This Blackpool dealer showcases the Grom’s customization abilities

Honda sort of created a niche for itself with the original Grom in 2014 when it combined big-bike features with scooter-like proportions. Then, Honda dressed up their little Grom in 2017, giving it more aggressive styling and a new LED headlight that was carried over to 2018. Twelve-inch tires, while still small for a motorcycle, are a lot bigger than the Z-series tires and a 30-inch seat sits anyone without hindrances.

But this Blackpool (UK) based dealer has just found a way to make it look like the fasted monkey bike ever by slapping a super cool replica of Marc Marquez’s MotoGP Repsol Fireblade to it, with full fairing and rear panel with seat cowls.

How about a Honda Grom Repsol Fireblade edition? Exterior
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Ever since the Grom entered the scene in 2014, it has found many favorites for custom tinkerers around the world for its ease to change its minimalistic bodywork into a variety of different styles. But nothing has intrigued us as much as this UK dealer’s wish to make this tiny GP machine. An in-house project to showcase its customers the possibilities with the little mini-bike.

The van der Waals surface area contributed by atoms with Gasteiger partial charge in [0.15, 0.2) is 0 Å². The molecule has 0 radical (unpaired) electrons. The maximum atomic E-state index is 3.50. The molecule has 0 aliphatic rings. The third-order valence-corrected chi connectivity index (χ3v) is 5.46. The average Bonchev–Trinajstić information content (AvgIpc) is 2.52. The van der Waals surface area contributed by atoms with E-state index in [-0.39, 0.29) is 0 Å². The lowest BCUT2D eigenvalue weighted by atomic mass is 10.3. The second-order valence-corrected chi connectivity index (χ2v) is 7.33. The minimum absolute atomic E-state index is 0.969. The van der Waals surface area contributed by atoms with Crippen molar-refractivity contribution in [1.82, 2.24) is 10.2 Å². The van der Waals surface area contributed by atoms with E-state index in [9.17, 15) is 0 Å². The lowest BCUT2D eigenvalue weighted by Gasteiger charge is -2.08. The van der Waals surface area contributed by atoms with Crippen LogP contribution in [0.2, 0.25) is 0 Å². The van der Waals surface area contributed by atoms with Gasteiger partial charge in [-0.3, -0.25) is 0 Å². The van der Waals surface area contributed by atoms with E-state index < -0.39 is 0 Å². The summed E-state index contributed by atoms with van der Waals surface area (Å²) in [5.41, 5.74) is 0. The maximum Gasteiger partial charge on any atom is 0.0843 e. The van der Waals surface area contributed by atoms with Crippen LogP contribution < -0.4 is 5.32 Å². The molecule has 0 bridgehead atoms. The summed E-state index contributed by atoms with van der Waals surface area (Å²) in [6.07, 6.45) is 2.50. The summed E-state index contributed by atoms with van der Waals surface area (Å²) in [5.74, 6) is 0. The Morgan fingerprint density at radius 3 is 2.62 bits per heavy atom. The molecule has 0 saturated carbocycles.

Of course, this parlor has only given it racy styling and has not touched the mechanics. It will still run on a 124.8 cc thumper with a relatively low, 9.3-to-1 compression ratio. A four-speed, manual transmixxer, and chain drive make the final connection to the rear wheel with an honest-to-goodness clutch — none of the automatic-shifting, CVT units associated with scooters to be found here.

How about a Honda Grom Repsol Fireblade edition? Exterior
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The monkey, however, gets a new handlebar, new footrests, and that full fairing bodywork. The single-seat tail unit and the colors of the Marc Marquez’s Repsol Team Honda MotoGP completes the look. It will also come with a new exhaust system too and will have a much growlier grunt than the stock.

The Grom rolls on 10-spoke, cast rims capped by 12-inch hoops with a 120/70 profile up front and a 130/70 in the back. At 229 pounds wet, there really isn’t much energy here to keep under control, but bless Honda for shunning the drum brakes in favor of hydraulic discs. A twin-pot caliper binds a 220 mm front disc, with a single-pot caliper to pinch the 190 mm rear. No ABS or linked-brake system, just straight-up, honest brakes.

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